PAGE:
If you clicked into this article, our guess is that you might be expecting a few “quick wins” to help make sure that your marketing strategy and tactics are performing the best that they can. We have good news and bad news for you.
Bad News: this isn’t that type of article (we love them and even have a few of them ourselves).
Good News: this blog is actually about the business of your marketing. Keep reading, we promise it’s worth it!
Every single marketer has at least one day in their job where they have no idea what they’re doing. The blog isn’t being read, the CTAs are not being clicked, the ad is somehow converting in the negative (okay, not really, but you know what we mean).
It’s a tough profession - we are expected to make magic happen and are ultimately responsible for proving that our marketing spend is worth the cost.
In this blog, we want to share 3 signs that you’re approaching marketing wrong and how those approaches are making your life even harder. And, of course, we tell you how to begin to correct them - what kind of resource hub would we be if we didn’t provide helpful resources?
3 Signs You’re Doing Marketing Wrong
1. You’re Not Invited to the Summit
Every company has a summit. Maybe yours is called something different:
- Leadership Retreat
- All Company Meeting
- Yearly Quarterly Meeting Group Session
- Company Summit
Whatever it is called, your company has a plan and system for the leadership and departments to come together, usually annually, to discuss the State of Affairs for your company.
Traditionally invited are representations from each company that has a major stake and ownership in the overall health of your business. You can expect the full executive suite to be in attendance, the heads of sales, services, operation, finance, etc.
Sometimes, marketing gets invited.
Many times, marketing does not.
Inside of getting a full-day, all-access pass, marketing is invited for an hour, maybe two, asked to present, answers some questions and then leaves.
If this is happening to you: you’re doing marketing wrong.
The level of visibility and input that your team is offered in the Big Company Meetings is a direct reflection of the amount of visibility and input your leadership has into the value your department provides them.
While we do believe that marketers should do what we do best, which is... marketing, we also believe that marketing should encompass more than just ads and graph charts.
You, as a marketer, have the ability to access some of the most critical business intelligence data your company has. Your role of marketer SHOULD be to make ads and pie charts but to also collect and interrupt BI data in a way that benefits your entire company. We speak more on aligning marketing and the finance-friendlies in this post.
And sadly, if you're not invited to the summit, the disrespect goes a little further.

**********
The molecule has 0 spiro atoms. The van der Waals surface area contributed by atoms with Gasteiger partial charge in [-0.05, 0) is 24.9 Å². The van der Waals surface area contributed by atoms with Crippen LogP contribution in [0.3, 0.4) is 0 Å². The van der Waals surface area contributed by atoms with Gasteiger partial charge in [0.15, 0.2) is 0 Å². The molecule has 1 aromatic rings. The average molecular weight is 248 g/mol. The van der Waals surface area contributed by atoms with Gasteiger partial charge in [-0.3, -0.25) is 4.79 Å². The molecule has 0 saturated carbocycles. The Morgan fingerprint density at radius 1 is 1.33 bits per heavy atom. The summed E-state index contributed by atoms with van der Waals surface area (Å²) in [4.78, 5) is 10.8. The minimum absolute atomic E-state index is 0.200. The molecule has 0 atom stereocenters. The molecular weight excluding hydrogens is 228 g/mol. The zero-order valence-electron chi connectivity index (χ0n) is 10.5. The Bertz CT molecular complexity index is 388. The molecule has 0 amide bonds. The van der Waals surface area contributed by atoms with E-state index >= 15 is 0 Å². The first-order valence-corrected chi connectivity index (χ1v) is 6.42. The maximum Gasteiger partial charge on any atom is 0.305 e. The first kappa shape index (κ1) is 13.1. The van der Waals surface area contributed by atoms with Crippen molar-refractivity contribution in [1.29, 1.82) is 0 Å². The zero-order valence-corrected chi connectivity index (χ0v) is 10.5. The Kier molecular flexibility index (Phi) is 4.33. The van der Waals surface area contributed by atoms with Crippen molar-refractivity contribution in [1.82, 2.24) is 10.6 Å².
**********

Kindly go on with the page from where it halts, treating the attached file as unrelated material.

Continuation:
2. You’re Seen As a Cost-Center
We won’t dive too deep into this topic, we actually wrote an entire separate article about this, but it is critical to discuss.
If during those Big Company Meetings your leadership team collectively views your department as a cost center vs. a profit center - something, somewhere, is broken.
Now, we could make strong arguments for either side on who should change, do better, etc. but this blog is about YOU. How can you make this situation better?
It comes down to a mix of traditional business and lack of reason to believe that marketing should be approached any differently.
If you’ve determined that your department is on the wrong side of the profit/cost discussion - take ownership in correcting that!
3. You’re Unable to Report on Marketing Attributed Revenue
The last sign that something is drastically wrong in your approach to marketing is whether or not you’re able to report revenue generated by your marketing efforts.
To be fair, not all of this can be on your shoulders. Depending on the type of technology platforms you have to work with and whether or not they natively integrate or have an API, reporting on this could be a huge challenge.
But, it’s a challenge worth tackling. Reporting on more than just traffic is what gets puts drives another level of value for your department.
Closed-Loop Reporting is the approach to reporting that heavily focuses on tracking the entire buying process from awareness to close won/lose and repeat engagements. Creating a CLR for yourself and sharing with your leadership will accomplish two things:
- Provide incredible insight into where things are working and where they are not in your customer acquisition process
- Give you a conversation started with each of your main departments (services, sales, etc.)
We know that automation is king and the more we can make happen without manual work is great - but even if you need a good ol’ spreadsheet and an hour of pulling data, being able to measure and share where marketing is actually supporting revenue growth will be the single greatest thing you can do for your career. This is a skill that will take you further than any single landing page best practice.
Not sure where to get started on creating a Closed Loop Report? Check out our guide on Math for Marketers. We walk through the basic business math that you should be reporting on (and what not to report on) to your leadership!